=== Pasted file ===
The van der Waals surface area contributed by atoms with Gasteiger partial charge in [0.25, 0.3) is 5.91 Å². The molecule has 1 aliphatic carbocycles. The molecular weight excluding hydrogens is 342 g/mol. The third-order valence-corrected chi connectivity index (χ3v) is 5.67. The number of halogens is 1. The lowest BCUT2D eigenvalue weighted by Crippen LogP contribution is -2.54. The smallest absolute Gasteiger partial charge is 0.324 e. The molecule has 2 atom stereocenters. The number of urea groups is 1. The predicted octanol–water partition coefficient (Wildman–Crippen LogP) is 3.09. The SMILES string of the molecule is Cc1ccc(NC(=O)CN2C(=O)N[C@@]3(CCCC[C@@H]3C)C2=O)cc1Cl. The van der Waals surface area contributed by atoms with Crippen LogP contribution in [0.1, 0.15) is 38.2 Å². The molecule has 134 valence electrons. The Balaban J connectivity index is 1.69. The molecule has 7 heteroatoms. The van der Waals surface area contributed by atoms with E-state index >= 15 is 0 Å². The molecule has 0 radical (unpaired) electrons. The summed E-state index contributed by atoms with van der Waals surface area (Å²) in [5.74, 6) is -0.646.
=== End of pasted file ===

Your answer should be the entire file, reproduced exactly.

The van der Waals surface area contributed by atoms with Gasteiger partial charge in [0.25, 0.3) is 5.91 Å². The molecule has 1 aliphatic carbocycles. The molecular weight excluding hydrogens is 342 g/mol. The third-order valence-corrected chi connectivity index (χ3v) is 5.67. The number of halogens is 1. The lowest BCUT2D eigenvalue weighted by Crippen LogP contribution is -2.54. The smallest absolute Gasteiger partial charge is 0.324 e. The molecule has 2 atom stereocenters. The number of urea groups is 1. The predicted octanol–water partition coefficient (Wildman–Crippen LogP) is 3.09. The SMILES string of the molecule is Cc1ccc(NC(=O)CN2C(=O)N[C@@]3(CCCC[C@@H]3C)C2=O)cc1Cl. The van der Waals surface area contributed by atoms with Crippen LogP contribution in [0.1, 0.15) is 38.2 Å². The molecule has 134 valence electrons. The Balaban J connectivity index is 1.69. The molecule has 7 heteroatoms. The van der Waals surface area contributed by atoms with E-state index >= 15 is 0 Å². The molecule has 0 radical (unpaired) electrons. The summed E-state index contributed by atoms with van der Waals surface area (Å²) in [5.74, 6) is -0.646.